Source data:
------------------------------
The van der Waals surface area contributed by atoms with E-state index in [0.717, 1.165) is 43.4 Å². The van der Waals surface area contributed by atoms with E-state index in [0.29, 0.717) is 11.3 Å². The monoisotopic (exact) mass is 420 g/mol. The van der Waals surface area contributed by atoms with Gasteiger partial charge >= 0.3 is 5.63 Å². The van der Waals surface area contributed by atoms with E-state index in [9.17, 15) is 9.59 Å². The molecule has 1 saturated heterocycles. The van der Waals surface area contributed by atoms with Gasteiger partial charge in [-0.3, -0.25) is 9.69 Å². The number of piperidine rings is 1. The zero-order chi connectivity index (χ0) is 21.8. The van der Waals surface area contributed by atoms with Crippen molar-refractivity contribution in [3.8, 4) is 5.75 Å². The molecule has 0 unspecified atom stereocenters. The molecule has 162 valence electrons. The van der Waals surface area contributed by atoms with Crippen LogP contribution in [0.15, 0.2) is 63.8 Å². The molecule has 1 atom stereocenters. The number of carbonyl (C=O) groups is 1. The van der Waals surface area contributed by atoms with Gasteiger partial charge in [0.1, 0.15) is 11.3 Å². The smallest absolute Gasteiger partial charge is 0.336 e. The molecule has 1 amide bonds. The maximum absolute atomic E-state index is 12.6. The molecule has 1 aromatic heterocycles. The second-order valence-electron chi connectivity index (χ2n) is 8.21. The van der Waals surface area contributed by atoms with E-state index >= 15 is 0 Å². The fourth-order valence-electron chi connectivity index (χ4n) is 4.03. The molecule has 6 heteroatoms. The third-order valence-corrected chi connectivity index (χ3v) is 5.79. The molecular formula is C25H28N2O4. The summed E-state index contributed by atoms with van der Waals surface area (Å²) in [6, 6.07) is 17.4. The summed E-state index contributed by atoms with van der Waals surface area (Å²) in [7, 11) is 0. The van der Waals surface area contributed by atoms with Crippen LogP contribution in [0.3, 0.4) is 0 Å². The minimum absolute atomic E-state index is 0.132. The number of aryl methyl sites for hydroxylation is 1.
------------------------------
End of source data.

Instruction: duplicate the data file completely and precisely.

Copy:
The van der Waals surface area contributed by atoms with E-state index in [0.717, 1.165) is 43.4 Å². The van der Waals surface area contributed by atoms with E-state index in [0.29, 0.717) is 11.3 Å². The monoisotopic (exact) mass is 420 g/mol. The van der Waals surface area contributed by atoms with Gasteiger partial charge >= 0.3 is 5.63 Å². The van der Waals surface area contributed by atoms with E-state index in [9.17, 15) is 9.59 Å². The molecule has 1 saturated heterocycles. The van der Waals surface area contributed by atoms with Gasteiger partial charge in [-0.3, -0.25) is 9.69 Å². The number of piperidine rings is 1. The zero-order chi connectivity index (χ0) is 21.8. The van der Waals surface area contributed by atoms with Crippen molar-refractivity contribution in [3.8, 4) is 5.75 Å². The molecule has 0 unspecified atom stereocenters. The molecule has 162 valence electrons. The van der Waals surface area contributed by atoms with Crippen LogP contribution in [0.15, 0.2) is 63.8 Å². The molecule has 1 atom stereocenters. The number of carbonyl (C=O) groups is 1. The van der Waals surface area contributed by atoms with Gasteiger partial charge in [0.1, 0.15) is 11.3 Å². The smallest absolute Gasteiger partial charge is 0.336 e. The molecule has 1 amide bonds. The maximum absolute atomic E-state index is 12.6. The molecule has 1 aromatic heterocycles. The second-order valence-electron chi connectivity index (χ2n) is 8.21. The van der Waals surface area contributed by atoms with E-state index >= 15 is 0 Å². The fourth-order valence-electron chi connectivity index (χ4n) is 4.03. The molecule has 6 heteroatoms. The third-order valence-corrected chi connectivity index (χ3v) is 5.79. The molecular formula is C25H28N2O4. The summed E-state index contributed by atoms with van der Waals surface area (Å²) in [6, 6.07) is 17.4. The summed E-state index contributed by atoms with van der Waals surface area (Å²) in [7, 11) is 0. The van der Waals surface area contributed by atoms with Crippen LogP contribution in [0.3, 0.4) is 0 Å². The minimum absolute atomic E-state index is 0.132. The number of aryl methyl sites for hydroxylation is 1.